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7 Things Only Visual Thinkers Will Understand

7 Things Only Visual Thinkers Will Understand

One day, when I was in the fifth grade, a stranger came into our classroom and passed out a sheet of paper to each of us. On it was nothing but rows of circles. We were asked to draw as many things as possible using as many circles as possible, in 10 minutes. Students around me happily began to draw suns, happy faces, regular faces, cartoon faces, while I sat for a few minutes, pencil in hand, drawing nothing. I was looking at the entire page and trying to figure out how I could make one large drawing using all of those circles. I couldn’t, so I settled for combinations of circles instead. I drew a pair of eyeglasses and a bicycle. I connected several with strings to make a balloon grouping. I made a caterpillar with his little legs coming out of each segment with shoes on, and a head with antennae at one end. When the 10 minutes were up, I had not used nearly as many circles as those around me, and I wondered if I had somehow “failed” the test.

A few weeks later, I was called from class, and the same stranger met me in the office. He had more “tests” to give me, because he said I had demonstrated so much creativity with the circle exercise. He explained that he was a college student who was studying “visual thinkers,” and he thought I was one of them. He also told me that I was probably not getting grades as high as some other students, because most teachers don’t teach for visual learners.

That was the first time someone had tried to explain to me why I had difficulty learning. Later on it led me to explore just what a visual thinker is – I fit the definition pretty handily! So, here’s a list of 7 things that all of us visual thinkers will understand, and most others probably won’t.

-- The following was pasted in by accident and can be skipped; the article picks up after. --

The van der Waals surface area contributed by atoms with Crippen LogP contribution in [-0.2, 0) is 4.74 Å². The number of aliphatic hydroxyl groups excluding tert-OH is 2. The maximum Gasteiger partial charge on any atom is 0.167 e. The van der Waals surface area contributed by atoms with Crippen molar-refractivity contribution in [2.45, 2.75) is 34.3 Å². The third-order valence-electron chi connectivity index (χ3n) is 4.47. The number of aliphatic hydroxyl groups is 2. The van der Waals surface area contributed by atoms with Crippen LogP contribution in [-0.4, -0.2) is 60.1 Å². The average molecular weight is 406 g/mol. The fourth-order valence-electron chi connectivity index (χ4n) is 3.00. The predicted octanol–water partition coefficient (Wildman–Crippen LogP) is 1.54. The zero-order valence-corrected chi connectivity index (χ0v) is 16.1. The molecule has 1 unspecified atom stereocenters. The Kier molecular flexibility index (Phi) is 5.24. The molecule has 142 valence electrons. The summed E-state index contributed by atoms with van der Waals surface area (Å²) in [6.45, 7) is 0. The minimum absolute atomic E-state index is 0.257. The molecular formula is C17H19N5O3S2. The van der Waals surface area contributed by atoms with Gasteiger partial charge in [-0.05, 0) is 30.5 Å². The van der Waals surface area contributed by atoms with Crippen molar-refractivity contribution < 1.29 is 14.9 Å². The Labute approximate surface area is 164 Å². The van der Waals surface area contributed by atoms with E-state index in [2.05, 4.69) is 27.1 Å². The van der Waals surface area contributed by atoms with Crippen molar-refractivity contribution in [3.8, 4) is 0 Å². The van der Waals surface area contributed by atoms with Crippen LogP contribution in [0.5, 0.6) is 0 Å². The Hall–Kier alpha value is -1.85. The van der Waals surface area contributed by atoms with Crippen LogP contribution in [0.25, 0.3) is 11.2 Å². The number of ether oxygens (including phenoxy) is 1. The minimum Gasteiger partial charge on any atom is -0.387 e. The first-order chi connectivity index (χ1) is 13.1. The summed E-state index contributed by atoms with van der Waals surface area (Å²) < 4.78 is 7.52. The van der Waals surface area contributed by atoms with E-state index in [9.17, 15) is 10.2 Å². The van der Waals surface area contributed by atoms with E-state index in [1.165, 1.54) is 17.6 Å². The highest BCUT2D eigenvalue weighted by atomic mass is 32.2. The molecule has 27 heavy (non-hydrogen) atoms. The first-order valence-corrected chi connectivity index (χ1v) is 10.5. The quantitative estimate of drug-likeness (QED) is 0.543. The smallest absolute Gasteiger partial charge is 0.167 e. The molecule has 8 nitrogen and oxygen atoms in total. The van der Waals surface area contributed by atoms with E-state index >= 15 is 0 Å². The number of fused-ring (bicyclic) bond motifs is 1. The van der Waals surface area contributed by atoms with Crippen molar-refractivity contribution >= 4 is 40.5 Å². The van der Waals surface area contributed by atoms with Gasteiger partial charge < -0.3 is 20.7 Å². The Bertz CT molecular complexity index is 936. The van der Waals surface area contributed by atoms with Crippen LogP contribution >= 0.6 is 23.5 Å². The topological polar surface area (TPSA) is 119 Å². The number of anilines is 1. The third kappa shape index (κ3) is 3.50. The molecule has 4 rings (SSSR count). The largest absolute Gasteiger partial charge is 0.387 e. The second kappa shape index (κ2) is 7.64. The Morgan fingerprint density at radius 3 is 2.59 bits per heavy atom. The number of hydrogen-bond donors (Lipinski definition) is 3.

1. We plan our projects and tasks in a different way

Visual Thinker Flowchart

    While others make lists of things and create great Excel files that speak to the tasks to be completed, we need a big flow chart, with the entire project divided up in a visual representation. When others use project management tools that utilize lists and files, we become frustrated and less productive.

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    If this sounds like you, get another tool. One that I recommend is Casual. This is cloud-based software that lets you draw an entire project, like a large mind map. You can see the whole thing at once and monitor the details of task completion with one large visual flow chart. It’s like this piece of software had our names on it when it was developed!

     2. We have huge imagination

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      We look at a cloud formation and immediately visualize all sorts of scenarios with that shape. While others are busy with their to-do lists, we are seen as lacking in focus, as daydreamers.

      In reality, we are seeing past images and imagining new ones, so “do not disturb”, please! And if you ask us to come up with solutions, you need to let us be, as our visualizations may just result in the best one.

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      We are great with group math modeling and optimization projects, and if you ask us to help decorate a room for a party, we can “see” the finished product pretty quickly in our “mind’s eye.”

       3. We do not write notes, we draw them

      notes

        If we are listening to a lecture, we don’t write what we hear, we draw it. Our handwriting is usually not that good, but we can draw pictures, charts and other images that will allow us to remember what was said.